I went through a period of time having to use wicd for this very reason about 2 years ago.
posted by srboisvert at 7:58 AM on September 16, 2013

Response by poster: OK - at a coffee shop now, and Ubuntu is able to connect to wifi here (pwd protected) w/no issues - so this *may* be a router issue.

Output for dmesg

Output for ifconfig
posted by ryanshepard at 8:15 AM on September 16, 2013

FWIW, I have this same problem (or at least the same symptoms) with Ubuntu 12.04, and it only crops up with some wifi networks — but that includes networks that I'm confident are properly set up and maintained because I know that hundreds of other people use them without trouble.

So I doubt that it is exclusively a router issue. Network Manager is pretty clearly part of the problem.

(Sorry I can't offer positive help.)
posted by Now there are two. There are two _______. at 9:01 AM on September 16, 2013

My immediate thought is that the computer is trying to use a different security protocol than the router. Do you know what protocol the router is using? (WEP, WPA personal/enterprise, WPA2 personal/enterprise) and if WPA/WPA2 whether it's AES/TKIP? The router should tell you if you can log in.

Whatever security it is using needs to be matched when the connection is tested. There should be settings where you can specify this.

The dmesg output doesn't help - it looks like everything is working. I assume this is from when you successfully connected at the coffee shop? We need the output from home where it's broken to troubleshoot.

Try installing wireless-tools (sudo apt-get install wireless-tools). It provides a better connection GUI.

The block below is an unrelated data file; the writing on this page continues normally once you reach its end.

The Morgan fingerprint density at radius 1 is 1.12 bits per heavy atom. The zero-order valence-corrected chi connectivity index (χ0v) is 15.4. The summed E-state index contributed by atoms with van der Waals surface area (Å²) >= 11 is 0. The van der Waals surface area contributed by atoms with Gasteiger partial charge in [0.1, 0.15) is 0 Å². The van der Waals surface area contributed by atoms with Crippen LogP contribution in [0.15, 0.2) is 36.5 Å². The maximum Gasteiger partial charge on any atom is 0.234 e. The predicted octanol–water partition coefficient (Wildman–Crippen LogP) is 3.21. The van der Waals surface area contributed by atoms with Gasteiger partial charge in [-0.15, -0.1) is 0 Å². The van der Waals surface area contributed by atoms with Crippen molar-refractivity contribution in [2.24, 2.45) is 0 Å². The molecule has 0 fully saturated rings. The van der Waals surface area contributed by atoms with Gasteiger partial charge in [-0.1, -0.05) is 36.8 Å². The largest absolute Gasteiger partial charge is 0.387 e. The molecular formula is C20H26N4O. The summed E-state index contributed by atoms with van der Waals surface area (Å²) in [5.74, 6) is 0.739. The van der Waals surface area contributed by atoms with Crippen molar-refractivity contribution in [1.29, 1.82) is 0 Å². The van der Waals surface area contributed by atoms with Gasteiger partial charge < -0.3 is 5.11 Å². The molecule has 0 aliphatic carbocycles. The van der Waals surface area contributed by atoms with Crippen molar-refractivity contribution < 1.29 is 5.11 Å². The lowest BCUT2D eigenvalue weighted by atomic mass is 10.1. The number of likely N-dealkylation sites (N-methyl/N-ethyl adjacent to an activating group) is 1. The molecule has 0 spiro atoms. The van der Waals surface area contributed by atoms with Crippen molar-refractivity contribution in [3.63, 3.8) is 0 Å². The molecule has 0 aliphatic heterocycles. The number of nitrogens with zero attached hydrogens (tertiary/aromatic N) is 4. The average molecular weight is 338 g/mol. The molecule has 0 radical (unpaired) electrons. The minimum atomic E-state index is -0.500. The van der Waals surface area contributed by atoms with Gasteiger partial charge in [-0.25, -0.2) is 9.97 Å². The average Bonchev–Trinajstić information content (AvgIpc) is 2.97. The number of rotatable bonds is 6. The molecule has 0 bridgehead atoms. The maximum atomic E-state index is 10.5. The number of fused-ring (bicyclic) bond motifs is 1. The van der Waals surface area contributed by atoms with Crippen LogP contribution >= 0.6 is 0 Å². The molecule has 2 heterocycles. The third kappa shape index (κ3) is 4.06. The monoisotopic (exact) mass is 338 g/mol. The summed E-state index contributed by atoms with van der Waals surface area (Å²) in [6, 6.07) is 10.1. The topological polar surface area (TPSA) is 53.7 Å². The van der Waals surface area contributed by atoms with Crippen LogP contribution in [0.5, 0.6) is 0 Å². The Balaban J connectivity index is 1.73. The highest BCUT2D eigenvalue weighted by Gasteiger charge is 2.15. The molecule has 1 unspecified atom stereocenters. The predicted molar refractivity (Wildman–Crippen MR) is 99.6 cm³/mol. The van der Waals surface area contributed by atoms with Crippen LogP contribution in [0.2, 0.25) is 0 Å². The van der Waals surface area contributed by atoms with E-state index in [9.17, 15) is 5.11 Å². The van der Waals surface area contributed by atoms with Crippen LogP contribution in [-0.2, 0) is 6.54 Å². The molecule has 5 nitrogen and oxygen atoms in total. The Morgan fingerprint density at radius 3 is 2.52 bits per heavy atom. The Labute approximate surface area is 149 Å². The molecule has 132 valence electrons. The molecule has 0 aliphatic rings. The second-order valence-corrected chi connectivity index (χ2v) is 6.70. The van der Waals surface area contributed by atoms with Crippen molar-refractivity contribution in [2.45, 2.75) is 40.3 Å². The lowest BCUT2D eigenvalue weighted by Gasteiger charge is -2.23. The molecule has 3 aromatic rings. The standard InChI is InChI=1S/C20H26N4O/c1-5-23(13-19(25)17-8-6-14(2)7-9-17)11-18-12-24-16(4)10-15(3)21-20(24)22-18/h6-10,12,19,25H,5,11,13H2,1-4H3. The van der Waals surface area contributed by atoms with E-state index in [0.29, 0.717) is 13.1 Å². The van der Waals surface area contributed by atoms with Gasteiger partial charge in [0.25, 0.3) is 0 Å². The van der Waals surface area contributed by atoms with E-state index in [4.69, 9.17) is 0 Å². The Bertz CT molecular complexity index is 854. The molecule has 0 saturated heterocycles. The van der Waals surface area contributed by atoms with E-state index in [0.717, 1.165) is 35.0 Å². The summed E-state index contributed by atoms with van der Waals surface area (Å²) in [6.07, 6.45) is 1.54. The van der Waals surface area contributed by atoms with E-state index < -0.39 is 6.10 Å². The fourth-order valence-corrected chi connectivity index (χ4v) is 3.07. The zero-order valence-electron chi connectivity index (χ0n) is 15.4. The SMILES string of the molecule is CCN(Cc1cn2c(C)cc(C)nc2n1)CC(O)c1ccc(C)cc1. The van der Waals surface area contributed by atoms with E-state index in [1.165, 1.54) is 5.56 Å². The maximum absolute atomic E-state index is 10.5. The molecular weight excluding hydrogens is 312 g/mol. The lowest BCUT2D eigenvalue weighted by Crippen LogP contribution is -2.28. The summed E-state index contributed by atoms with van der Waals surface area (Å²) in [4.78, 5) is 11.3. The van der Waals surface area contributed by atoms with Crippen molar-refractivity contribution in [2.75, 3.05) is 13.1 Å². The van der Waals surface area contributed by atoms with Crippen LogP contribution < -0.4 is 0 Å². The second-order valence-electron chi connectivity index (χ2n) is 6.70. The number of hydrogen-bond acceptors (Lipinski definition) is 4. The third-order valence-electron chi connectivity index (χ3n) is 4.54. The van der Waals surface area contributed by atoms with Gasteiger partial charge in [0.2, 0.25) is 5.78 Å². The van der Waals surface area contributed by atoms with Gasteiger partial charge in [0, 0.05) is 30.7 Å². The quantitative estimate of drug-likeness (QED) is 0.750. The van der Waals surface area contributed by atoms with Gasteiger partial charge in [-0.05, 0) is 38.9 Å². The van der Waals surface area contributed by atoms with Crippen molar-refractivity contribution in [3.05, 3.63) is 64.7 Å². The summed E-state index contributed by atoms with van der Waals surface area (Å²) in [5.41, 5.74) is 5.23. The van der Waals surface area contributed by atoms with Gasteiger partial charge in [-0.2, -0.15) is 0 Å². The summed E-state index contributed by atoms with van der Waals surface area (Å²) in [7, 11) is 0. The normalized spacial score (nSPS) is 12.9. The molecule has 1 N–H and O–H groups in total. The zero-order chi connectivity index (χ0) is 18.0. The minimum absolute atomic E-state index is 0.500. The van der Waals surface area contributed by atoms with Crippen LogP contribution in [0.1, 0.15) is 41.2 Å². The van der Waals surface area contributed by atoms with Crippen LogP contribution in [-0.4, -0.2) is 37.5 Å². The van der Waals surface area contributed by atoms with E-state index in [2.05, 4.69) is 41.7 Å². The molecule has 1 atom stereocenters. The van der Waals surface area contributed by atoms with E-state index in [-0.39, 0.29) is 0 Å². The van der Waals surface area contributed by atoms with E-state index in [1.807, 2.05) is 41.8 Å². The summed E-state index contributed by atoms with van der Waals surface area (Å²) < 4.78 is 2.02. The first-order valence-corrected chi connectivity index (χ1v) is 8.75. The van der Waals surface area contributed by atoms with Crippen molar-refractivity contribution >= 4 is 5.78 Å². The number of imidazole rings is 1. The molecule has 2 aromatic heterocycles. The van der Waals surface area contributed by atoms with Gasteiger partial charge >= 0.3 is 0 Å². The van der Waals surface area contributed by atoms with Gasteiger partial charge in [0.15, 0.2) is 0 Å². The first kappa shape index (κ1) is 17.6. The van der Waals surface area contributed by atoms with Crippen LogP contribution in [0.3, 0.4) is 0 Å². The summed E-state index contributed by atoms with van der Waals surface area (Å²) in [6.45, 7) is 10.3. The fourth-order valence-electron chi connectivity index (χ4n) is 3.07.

posted by zug at 11:05 AM on September 16, 2013

FWIW I also find that the wireless appindicator/unity toolbar tool is horribly buggy. But using Network from the Dash works fine to turn off the Wireless and turn it back on again. [which is a quick and easy thing to try out].
posted by xqwzts at 2:41 PM on September 16, 2013

Reading a bit on Network Manager's bug tracker, they're aware that they're asking for passwords too often, and already have some improvements for that. But while the popups are annoying, there still is a real underlying issue that the wifi connection dropped. So you wouldn't see this when you sit in a cafe with a strong connection, but if you're home connection is already not that good and somebody else started using the same channel, or anything else interferes, you might just be seeing the effect of that.

At that point, the problem becomes how to improve your signal. Try if setting your router to a different channel improves things, if you have a smartphone there are apps that try to find the optimal channel for you (WifiAnalyzer on Android). Also, many people have seen improvements when disabling n mode on the iwlwifi driver; you can test this by running "sudo rmmod iwlwifi ; sudo modprobe iwlwifi 11n_disable=1"; this did improve things for me (but is not necessary anymore with bleeding edge kernel). You can make this persistent by doing something like "sudo echo options iwlwifi 11n_disable=1 > /etc/modprobe.d/51-disable-iwlwifi-11n.conf".
posted by dhoe at 2:36 AM on September 17, 2013